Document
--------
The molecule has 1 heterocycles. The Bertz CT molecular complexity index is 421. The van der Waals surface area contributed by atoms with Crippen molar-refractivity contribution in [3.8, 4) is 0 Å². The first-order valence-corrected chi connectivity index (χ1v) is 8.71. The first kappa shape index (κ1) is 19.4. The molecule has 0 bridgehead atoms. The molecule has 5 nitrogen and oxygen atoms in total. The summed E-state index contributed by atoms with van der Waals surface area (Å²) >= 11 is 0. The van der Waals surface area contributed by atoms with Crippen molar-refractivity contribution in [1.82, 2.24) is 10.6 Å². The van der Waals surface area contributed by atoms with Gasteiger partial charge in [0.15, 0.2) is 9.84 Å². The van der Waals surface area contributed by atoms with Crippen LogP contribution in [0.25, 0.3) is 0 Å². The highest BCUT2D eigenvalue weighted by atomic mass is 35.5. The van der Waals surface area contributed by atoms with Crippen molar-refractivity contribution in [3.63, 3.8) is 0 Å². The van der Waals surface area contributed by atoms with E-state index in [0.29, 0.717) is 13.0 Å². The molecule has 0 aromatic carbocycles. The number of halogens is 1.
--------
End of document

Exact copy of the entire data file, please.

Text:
The molecule has 1 heterocycles. The Bertz CT molecular complexity index is 421. The van der Waals surface area contributed by atoms with Crippen molar-refractivity contribution in [3.8, 4) is 0 Å². The first-order valence-corrected chi connectivity index (χ1v) is 8.71. The first kappa shape index (κ1) is 19.4. The molecule has 0 bridgehead atoms. The molecule has 5 nitrogen and oxygen atoms in total. The summed E-state index contributed by atoms with van der Waals surface area (Å²) >= 11 is 0. The van der Waals surface area contributed by atoms with Crippen molar-refractivity contribution in [1.82, 2.24) is 10.6 Å². The van der Waals surface area contributed by atoms with Gasteiger partial charge in [0.15, 0.2) is 9.84 Å². The van der Waals surface area contributed by atoms with Crippen LogP contribution in [0.25, 0.3) is 0 Å². The highest BCUT2D eigenvalue weighted by atomic mass is 35.5. The van der Waals surface area contributed by atoms with Crippen molar-refractivity contribution in [3.63, 3.8) is 0 Å². The van der Waals surface area contributed by atoms with E-state index in [0.29, 0.717) is 13.0 Å². The molecule has 0 aromatic carbocycles. The number of halogens is 1.